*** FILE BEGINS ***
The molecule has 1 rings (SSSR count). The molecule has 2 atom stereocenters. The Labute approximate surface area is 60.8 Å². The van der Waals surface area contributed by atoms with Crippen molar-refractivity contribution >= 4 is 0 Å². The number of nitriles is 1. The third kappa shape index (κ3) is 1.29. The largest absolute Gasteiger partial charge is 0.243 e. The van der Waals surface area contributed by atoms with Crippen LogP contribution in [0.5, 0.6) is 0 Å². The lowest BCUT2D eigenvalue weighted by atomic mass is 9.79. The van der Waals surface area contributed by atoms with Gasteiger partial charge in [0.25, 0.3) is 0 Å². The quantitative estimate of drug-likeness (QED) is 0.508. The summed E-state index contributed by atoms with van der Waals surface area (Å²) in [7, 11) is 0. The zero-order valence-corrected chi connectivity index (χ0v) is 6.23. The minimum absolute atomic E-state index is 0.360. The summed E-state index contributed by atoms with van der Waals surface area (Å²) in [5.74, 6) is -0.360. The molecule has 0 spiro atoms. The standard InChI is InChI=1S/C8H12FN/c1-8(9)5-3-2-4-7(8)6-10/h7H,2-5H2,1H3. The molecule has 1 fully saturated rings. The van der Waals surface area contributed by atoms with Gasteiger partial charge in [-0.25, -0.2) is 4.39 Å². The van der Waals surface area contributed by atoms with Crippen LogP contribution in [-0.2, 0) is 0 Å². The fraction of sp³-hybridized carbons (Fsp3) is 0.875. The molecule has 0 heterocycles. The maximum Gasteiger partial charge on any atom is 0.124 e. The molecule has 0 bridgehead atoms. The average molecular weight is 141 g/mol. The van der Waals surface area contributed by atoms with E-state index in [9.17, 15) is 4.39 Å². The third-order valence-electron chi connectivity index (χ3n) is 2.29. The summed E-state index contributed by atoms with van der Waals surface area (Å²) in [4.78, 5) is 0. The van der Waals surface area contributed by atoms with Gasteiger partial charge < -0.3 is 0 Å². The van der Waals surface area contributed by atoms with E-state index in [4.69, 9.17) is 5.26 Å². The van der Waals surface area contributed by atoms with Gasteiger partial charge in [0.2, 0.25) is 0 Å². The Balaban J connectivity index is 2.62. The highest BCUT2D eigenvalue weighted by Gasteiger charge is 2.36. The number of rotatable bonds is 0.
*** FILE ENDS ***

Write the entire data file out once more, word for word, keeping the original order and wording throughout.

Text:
The molecule has 1 rings (SSSR count). The molecule has 2 atom stereocenters. The Labute approximate surface area is 60.8 Å². The van der Waals surface area contributed by atoms with Crippen molar-refractivity contribution >= 4 is 0 Å². The number of nitriles is 1. The third kappa shape index (κ3) is 1.29. The largest absolute Gasteiger partial charge is 0.243 e. The van der Waals surface area contributed by atoms with Crippen LogP contribution in [0.5, 0.6) is 0 Å². The lowest BCUT2D eigenvalue weighted by atomic mass is 9.79. The van der Waals surface area contributed by atoms with Gasteiger partial charge in [0.25, 0.3) is 0 Å². The quantitative estimate of drug-likeness (QED) is 0.508. The summed E-state index contributed by atoms with van der Waals surface area (Å²) in [7, 11) is 0. The zero-order valence-corrected chi connectivity index (χ0v) is 6.23. The minimum absolute atomic E-state index is 0.360. The summed E-state index contributed by atoms with van der Waals surface area (Å²) in [5.74, 6) is -0.360. The molecule has 0 spiro atoms. The standard InChI is InChI=1S/C8H12FN/c1-8(9)5-3-2-4-7(8)6-10/h7H,2-5H2,1H3. The molecule has 1 fully saturated rings. The van der Waals surface area contributed by atoms with Gasteiger partial charge in [-0.25, -0.2) is 4.39 Å². The van der Waals surface area contributed by atoms with Crippen LogP contribution in [-0.2, 0) is 0 Å². The fraction of sp³-hybridized carbons (Fsp3) is 0.875. The molecule has 0 heterocycles. The maximum Gasteiger partial charge on any atom is 0.124 e. The molecule has 0 bridgehead atoms. The average molecular weight is 141 g/mol. The van der Waals surface area contributed by atoms with E-state index in [9.17, 15) is 4.39 Å². The third-order valence-electron chi connectivity index (χ3n) is 2.29. The summed E-state index contributed by atoms with van der Waals surface area (Å²) in [4.78, 5) is 0. The van der Waals surface area contributed by atoms with Gasteiger partial charge < -0.3 is 0 Å². The van der Waals surface area contributed by atoms with E-state index in [4.69, 9.17) is 5.26 Å². The van der Waals surface area contributed by atoms with Gasteiger partial charge in [0.2, 0.25) is 0 Å². The Balaban J connectivity index is 2.62. The highest BCUT2D eigenvalue weighted by Gasteiger charge is 2.36. The number of rotatable bonds is 0.